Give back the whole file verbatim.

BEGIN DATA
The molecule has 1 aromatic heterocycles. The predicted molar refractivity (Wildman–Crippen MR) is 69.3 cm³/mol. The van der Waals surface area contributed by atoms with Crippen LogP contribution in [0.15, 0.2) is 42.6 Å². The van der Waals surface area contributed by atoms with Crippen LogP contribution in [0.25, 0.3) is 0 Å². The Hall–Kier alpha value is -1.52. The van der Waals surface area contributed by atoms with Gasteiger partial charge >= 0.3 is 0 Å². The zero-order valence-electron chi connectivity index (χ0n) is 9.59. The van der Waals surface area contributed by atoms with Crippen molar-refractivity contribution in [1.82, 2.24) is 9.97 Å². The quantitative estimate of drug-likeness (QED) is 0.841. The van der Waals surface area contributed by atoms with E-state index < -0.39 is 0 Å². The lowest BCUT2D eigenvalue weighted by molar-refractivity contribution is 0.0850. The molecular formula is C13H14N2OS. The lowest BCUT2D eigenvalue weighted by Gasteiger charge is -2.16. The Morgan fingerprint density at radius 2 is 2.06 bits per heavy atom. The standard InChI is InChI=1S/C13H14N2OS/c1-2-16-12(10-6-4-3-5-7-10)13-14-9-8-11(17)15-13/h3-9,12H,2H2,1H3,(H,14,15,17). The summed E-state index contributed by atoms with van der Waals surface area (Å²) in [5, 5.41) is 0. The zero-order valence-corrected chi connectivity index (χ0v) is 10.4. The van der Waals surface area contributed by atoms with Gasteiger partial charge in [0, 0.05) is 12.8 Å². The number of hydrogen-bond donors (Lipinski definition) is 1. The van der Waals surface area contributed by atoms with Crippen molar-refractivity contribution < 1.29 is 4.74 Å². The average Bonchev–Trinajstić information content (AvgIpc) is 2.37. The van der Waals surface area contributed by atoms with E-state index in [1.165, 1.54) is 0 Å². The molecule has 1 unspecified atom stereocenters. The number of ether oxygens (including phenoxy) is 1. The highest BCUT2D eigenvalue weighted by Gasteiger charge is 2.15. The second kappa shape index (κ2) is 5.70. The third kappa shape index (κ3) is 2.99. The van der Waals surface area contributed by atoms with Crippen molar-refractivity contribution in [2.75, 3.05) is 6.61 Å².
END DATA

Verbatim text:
The molecule has 1 aromatic heterocycles. The predicted molar refractivity (Wildman–Crippen MR) is 69.3 cm³/mol. The van der Waals surface area contributed by atoms with Crippen LogP contribution in [0.15, 0.2) is 42.6 Å². The van der Waals surface area contributed by atoms with Crippen LogP contribution in [0.25, 0.3) is 0 Å². The Hall–Kier alpha value is -1.52. The van der Waals surface area contributed by atoms with Gasteiger partial charge >= 0.3 is 0 Å². The zero-order valence-electron chi connectivity index (χ0n) is 9.59. The van der Waals surface area contributed by atoms with Crippen molar-refractivity contribution in [1.82, 2.24) is 9.97 Å². The quantitative estimate of drug-likeness (QED) is 0.841. The van der Waals surface area contributed by atoms with E-state index < -0.39 is 0 Å². The lowest BCUT2D eigenvalue weighted by molar-refractivity contribution is 0.0850. The molecular formula is C13H14N2OS. The lowest BCUT2D eigenvalue weighted by Gasteiger charge is -2.16. The Morgan fingerprint density at radius 2 is 2.06 bits per heavy atom. The standard InChI is InChI=1S/C13H14N2OS/c1-2-16-12(10-6-4-3-5-7-10)13-14-9-8-11(17)15-13/h3-9,12H,2H2,1H3,(H,14,15,17). The summed E-state index contributed by atoms with van der Waals surface area (Å²) in [5, 5.41) is 0. The zero-order valence-corrected chi connectivity index (χ0v) is 10.4. The van der Waals surface area contributed by atoms with Gasteiger partial charge in [0, 0.05) is 12.8 Å². The number of hydrogen-bond donors (Lipinski definition) is 1. The van der Waals surface area contributed by atoms with Crippen molar-refractivity contribution < 1.29 is 4.74 Å². The average Bonchev–Trinajstić information content (AvgIpc) is 2.37. The van der Waals surface area contributed by atoms with E-state index in [1.165, 1.54) is 0 Å². The molecule has 1 unspecified atom stereocenters. The number of ether oxygens (including phenoxy) is 1. The highest BCUT2D eigenvalue weighted by Gasteiger charge is 2.15. The second kappa shape index (κ2) is 5.70. The third kappa shape index (κ3) is 2.99. The van der Waals surface area contributed by atoms with Crippen molar-refractivity contribution in [2.75, 3.05) is 6.61 Å².